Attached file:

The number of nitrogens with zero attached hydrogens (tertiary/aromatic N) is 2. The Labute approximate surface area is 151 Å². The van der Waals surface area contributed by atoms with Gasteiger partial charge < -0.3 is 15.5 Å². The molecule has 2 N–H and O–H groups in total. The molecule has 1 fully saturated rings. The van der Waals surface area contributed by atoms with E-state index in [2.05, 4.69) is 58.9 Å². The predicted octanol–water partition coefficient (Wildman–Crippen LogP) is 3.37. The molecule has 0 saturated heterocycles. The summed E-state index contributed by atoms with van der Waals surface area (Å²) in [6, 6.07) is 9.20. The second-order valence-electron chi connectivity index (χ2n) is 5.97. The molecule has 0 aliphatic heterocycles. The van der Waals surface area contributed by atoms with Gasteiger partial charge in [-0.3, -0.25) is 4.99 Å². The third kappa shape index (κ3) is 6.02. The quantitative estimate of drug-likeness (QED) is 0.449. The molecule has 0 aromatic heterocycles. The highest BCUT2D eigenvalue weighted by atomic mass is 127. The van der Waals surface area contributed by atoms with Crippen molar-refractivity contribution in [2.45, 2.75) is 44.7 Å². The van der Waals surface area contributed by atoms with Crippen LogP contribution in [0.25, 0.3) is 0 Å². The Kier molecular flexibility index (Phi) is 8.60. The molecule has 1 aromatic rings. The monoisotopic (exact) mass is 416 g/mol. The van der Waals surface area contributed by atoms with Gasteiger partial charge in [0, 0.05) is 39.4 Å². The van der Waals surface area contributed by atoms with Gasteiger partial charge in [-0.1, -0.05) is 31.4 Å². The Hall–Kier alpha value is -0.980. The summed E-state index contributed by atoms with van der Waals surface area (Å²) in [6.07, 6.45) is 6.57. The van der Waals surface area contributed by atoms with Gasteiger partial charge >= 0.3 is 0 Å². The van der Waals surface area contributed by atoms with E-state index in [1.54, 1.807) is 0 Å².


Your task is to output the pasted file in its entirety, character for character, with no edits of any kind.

The number of nitrogens with zero attached hydrogens (tertiary/aromatic N) is 2. The Labute approximate surface area is 151 Å². The van der Waals surface area contributed by atoms with Gasteiger partial charge < -0.3 is 15.5 Å². The molecule has 2 N–H and O–H groups in total. The molecule has 1 fully saturated rings. The van der Waals surface area contributed by atoms with E-state index in [2.05, 4.69) is 58.9 Å². The predicted octanol–water partition coefficient (Wildman–Crippen LogP) is 3.37. The molecule has 0 saturated heterocycles. The summed E-state index contributed by atoms with van der Waals surface area (Å²) in [6, 6.07) is 9.20. The second-order valence-electron chi connectivity index (χ2n) is 5.97. The molecule has 0 aliphatic heterocycles. The van der Waals surface area contributed by atoms with Gasteiger partial charge in [-0.3, -0.25) is 4.99 Å². The third kappa shape index (κ3) is 6.02. The quantitative estimate of drug-likeness (QED) is 0.449. The molecule has 0 aromatic heterocycles. The highest BCUT2D eigenvalue weighted by atomic mass is 127. The van der Waals surface area contributed by atoms with Crippen molar-refractivity contribution in [2.45, 2.75) is 44.7 Å². The van der Waals surface area contributed by atoms with Crippen LogP contribution in [0.25, 0.3) is 0 Å². The Kier molecular flexibility index (Phi) is 8.60. The molecule has 1 aromatic rings. The monoisotopic (exact) mass is 416 g/mol. The van der Waals surface area contributed by atoms with Gasteiger partial charge in [0, 0.05) is 39.4 Å². The van der Waals surface area contributed by atoms with Gasteiger partial charge in [-0.1, -0.05) is 31.4 Å². The Hall–Kier alpha value is -0.980. The summed E-state index contributed by atoms with van der Waals surface area (Å²) in [6.07, 6.45) is 6.57. The van der Waals surface area contributed by atoms with Gasteiger partial charge >= 0.3 is 0 Å². The van der Waals surface area contributed by atoms with E-state index in [1.54, 1.807) is 0 Å².